In search of a borderless West


Earlier this month, Donald Trump, the Republican nominee for U.S. president, gave a speech in Phoenix, in which he detailed his immigration policy. He repeated his frequent pledge to build a wall, the construction of which would start on “day one,” he said. “We will begin working on an impenetrable physical wall on the Southern border. We will use the best technology, including above- and below-ground sensors, towers, aerial surveillance and manpower to supplement the wall, find and dislocate tunnels, and keep out the criminal cartels, and Mexico will pay for the wall.”

If his words are to be believed (and who can say?), they hint at what a Trumpian America would look like: a well-armed techno-surveillance state that sharply divides “us” from “them” in the name of safety and security. Today, a Trump presidency seems unlikely, though not impossible. But whatever happens, he has done us all a service: He has held up a mirror to the American public, leaving us to make of ourselves what we will. His stances on subjects like immigration have brought to the fore many of the racial tensions in the country — particularly in the West.

"Quetzal," a linocut relief print by Fernando Martí, depicts the bird flying free with no regard for border walls. Martí, a native of Ecuador, is an artist, writer and housing activist in San Francisco who creates artwork for and with many political movements for liberation.
Fernando Martí/

Trump would have us return to a past where divisiveness and hard lines were the norm. It would be wiser, I think, to look to the future, one beyond borders. Few questions are more urgent for the American West than those related to the wholeness and integrity of the region, and our ability to confront future challenges in solidarity. Nowhere is this more true than in the Borderlands, a literal and metaphorical space that exists on both sides of the U.S.-Mexico border.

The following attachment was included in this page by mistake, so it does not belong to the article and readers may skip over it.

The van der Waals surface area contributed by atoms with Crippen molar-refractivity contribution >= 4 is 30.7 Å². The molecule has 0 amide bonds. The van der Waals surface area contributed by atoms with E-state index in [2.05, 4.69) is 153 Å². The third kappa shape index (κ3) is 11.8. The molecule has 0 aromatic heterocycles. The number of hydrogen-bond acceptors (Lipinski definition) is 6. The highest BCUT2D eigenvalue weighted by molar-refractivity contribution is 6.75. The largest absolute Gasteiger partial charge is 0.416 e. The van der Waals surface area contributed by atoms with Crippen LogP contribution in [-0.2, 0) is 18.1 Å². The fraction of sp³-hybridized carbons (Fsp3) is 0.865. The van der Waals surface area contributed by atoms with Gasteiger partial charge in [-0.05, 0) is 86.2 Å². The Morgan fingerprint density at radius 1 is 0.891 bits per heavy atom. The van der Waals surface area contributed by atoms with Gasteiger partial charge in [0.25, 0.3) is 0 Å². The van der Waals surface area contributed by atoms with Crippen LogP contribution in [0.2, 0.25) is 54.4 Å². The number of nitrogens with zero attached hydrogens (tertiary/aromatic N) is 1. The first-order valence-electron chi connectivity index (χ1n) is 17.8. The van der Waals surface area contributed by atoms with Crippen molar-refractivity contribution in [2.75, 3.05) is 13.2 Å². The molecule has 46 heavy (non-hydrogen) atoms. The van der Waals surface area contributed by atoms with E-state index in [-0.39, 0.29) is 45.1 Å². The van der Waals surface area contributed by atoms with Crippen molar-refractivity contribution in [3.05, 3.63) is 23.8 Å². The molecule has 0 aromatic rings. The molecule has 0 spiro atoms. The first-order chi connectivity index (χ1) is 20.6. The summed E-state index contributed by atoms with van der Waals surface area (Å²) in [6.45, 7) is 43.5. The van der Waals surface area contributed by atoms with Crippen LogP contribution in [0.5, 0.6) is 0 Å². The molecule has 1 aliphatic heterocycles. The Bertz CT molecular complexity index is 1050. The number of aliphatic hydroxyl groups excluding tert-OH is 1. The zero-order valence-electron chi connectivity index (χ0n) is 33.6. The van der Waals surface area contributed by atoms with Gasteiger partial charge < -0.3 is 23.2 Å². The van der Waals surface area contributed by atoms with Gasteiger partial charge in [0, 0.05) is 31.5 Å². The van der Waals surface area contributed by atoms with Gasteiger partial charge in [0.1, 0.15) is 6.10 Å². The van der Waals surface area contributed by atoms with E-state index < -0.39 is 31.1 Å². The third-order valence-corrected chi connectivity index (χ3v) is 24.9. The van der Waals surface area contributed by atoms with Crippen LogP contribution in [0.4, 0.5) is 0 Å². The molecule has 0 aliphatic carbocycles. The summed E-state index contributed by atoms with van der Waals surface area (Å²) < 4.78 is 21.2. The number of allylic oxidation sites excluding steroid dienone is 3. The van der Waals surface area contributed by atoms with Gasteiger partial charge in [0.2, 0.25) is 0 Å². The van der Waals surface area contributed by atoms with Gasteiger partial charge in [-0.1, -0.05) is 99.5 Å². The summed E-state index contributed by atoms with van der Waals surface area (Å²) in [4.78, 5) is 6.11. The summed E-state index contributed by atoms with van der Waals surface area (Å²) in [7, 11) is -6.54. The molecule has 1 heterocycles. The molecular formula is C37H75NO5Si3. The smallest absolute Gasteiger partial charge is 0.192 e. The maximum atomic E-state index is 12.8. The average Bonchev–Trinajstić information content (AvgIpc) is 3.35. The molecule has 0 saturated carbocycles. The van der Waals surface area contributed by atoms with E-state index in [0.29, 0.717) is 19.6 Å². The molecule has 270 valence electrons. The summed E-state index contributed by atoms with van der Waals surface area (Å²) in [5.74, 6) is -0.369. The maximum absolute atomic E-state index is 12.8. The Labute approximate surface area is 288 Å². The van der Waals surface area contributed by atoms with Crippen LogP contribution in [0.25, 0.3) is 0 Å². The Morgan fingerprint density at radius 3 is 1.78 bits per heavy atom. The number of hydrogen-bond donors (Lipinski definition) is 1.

This special issue came to fruition through the help of a guest editor, author and professor Rubén Martínez. Martínez, who was raised in Los Angeles and has Mexican and Salvadoran roots, has written extensively and personally about the subject. He sought out writing to help explain the nuances of the Borderlands, a distinct region with its own history and literature, meaning and symbolism, whose name says more about land than it does about borders. The fruits of his search can be found in the pages of this issue, in works of literary nonfiction, poetry and art, which Rubén introduces.

The Borderlands, as these stories show, is its own big idea, though it means different things to different people. To some, it is a frightful desert to be crossed as quickly as possible. To others, it is a place of refuge. In each story, there is a relationship at work, in a place that is rich and deep and full of meaning — and that won’t be divided by some dumb wall.

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